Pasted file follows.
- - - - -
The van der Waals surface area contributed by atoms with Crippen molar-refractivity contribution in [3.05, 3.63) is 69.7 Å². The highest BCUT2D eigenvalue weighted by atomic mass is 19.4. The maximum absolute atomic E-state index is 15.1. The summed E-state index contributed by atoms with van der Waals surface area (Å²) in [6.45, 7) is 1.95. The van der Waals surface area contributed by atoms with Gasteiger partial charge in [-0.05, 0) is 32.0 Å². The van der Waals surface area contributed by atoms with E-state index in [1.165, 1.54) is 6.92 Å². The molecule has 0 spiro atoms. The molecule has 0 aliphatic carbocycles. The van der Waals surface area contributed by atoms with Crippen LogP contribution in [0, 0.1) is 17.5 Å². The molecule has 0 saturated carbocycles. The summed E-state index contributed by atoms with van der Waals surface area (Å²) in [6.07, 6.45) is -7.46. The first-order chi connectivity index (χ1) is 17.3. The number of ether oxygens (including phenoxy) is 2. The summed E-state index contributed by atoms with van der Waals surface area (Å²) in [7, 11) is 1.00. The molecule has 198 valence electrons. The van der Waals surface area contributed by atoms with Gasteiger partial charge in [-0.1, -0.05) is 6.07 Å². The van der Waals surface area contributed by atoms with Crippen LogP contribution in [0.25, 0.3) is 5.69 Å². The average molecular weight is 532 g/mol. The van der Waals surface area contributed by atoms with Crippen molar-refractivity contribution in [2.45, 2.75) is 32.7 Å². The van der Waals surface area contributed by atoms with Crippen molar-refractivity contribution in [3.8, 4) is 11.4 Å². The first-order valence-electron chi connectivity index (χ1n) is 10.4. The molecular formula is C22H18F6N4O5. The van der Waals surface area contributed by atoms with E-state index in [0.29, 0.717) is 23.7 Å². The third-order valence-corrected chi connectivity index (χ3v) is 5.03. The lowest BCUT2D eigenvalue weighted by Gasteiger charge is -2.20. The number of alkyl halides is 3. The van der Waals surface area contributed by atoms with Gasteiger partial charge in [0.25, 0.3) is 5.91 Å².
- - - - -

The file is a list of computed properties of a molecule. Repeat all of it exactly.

The van der Waals surface area contributed by atoms with Crippen molar-refractivity contribution in [3.05, 3.63) is 69.7 Å². The highest BCUT2D eigenvalue weighted by atomic mass is 19.4. The maximum absolute atomic E-state index is 15.1. The summed E-state index contributed by atoms with van der Waals surface area (Å²) in [6.45, 7) is 1.95. The van der Waals surface area contributed by atoms with Gasteiger partial charge in [-0.05, 0) is 32.0 Å². The van der Waals surface area contributed by atoms with E-state index in [1.165, 1.54) is 6.92 Å². The molecule has 0 spiro atoms. The molecule has 0 aliphatic carbocycles. The van der Waals surface area contributed by atoms with Crippen LogP contribution in [0, 0.1) is 17.5 Å². The molecule has 0 saturated carbocycles. The summed E-state index contributed by atoms with van der Waals surface area (Å²) in [6.07, 6.45) is -7.46. The first-order chi connectivity index (χ1) is 17.3. The number of ether oxygens (including phenoxy) is 2. The summed E-state index contributed by atoms with van der Waals surface area (Å²) in [7, 11) is 1.00. The molecule has 198 valence electrons. The van der Waals surface area contributed by atoms with Gasteiger partial charge in [-0.1, -0.05) is 6.07 Å². The van der Waals surface area contributed by atoms with Crippen LogP contribution in [0.25, 0.3) is 5.69 Å². The average molecular weight is 532 g/mol. The van der Waals surface area contributed by atoms with Crippen molar-refractivity contribution in [2.45, 2.75) is 32.7 Å². The van der Waals surface area contributed by atoms with Crippen molar-refractivity contribution in [3.8, 4) is 11.4 Å². The first-order valence-electron chi connectivity index (χ1n) is 10.4. The molecular formula is C22H18F6N4O5. The van der Waals surface area contributed by atoms with E-state index in [0.29, 0.717) is 23.7 Å². The third-order valence-corrected chi connectivity index (χ3v) is 5.03. The lowest BCUT2D eigenvalue weighted by Gasteiger charge is -2.20. The number of alkyl halides is 3. The van der Waals surface area contributed by atoms with Gasteiger partial charge in [0.25, 0.3) is 5.91 Å².